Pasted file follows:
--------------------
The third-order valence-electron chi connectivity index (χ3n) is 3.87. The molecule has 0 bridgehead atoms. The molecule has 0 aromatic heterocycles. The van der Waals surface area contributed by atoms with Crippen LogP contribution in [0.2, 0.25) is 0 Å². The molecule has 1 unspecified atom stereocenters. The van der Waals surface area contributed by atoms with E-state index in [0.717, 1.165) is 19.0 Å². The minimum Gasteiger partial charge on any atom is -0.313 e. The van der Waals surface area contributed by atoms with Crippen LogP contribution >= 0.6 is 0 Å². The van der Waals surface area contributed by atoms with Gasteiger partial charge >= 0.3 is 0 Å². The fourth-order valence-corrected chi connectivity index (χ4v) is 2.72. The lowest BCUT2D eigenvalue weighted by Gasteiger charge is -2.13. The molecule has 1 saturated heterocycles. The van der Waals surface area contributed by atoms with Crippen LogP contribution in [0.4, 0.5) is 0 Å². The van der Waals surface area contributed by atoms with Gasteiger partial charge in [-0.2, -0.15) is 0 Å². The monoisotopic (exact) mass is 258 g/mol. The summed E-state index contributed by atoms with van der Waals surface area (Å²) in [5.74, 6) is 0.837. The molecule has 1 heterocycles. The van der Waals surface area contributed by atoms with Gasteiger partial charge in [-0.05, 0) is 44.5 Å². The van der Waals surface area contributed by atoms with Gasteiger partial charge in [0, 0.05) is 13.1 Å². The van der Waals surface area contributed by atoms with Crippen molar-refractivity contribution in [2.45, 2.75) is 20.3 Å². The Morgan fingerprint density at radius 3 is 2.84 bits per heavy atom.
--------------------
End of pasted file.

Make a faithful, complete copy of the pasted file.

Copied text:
The third-order valence-electron chi connectivity index (χ3n) is 3.87. The molecule has 0 bridgehead atoms. The molecule has 0 aromatic heterocycles. The van der Waals surface area contributed by atoms with Crippen LogP contribution in [0.2, 0.25) is 0 Å². The molecule has 1 unspecified atom stereocenters. The van der Waals surface area contributed by atoms with E-state index in [0.717, 1.165) is 19.0 Å². The minimum Gasteiger partial charge on any atom is -0.313 e. The van der Waals surface area contributed by atoms with Crippen LogP contribution >= 0.6 is 0 Å². The van der Waals surface area contributed by atoms with Gasteiger partial charge >= 0.3 is 0 Å². The fourth-order valence-corrected chi connectivity index (χ4v) is 2.72. The lowest BCUT2D eigenvalue weighted by Gasteiger charge is -2.13. The molecule has 1 saturated heterocycles. The van der Waals surface area contributed by atoms with Crippen LogP contribution in [0.4, 0.5) is 0 Å². The van der Waals surface area contributed by atoms with Gasteiger partial charge in [-0.2, -0.15) is 0 Å². The monoisotopic (exact) mass is 258 g/mol. The summed E-state index contributed by atoms with van der Waals surface area (Å²) in [5.74, 6) is 0.837. The molecule has 1 heterocycles. The van der Waals surface area contributed by atoms with Gasteiger partial charge in [-0.05, 0) is 44.5 Å². The van der Waals surface area contributed by atoms with Gasteiger partial charge in [0, 0.05) is 13.1 Å². The van der Waals surface area contributed by atoms with Crippen molar-refractivity contribution in [2.45, 2.75) is 20.3 Å². The Morgan fingerprint density at radius 3 is 2.84 bits per heavy atom.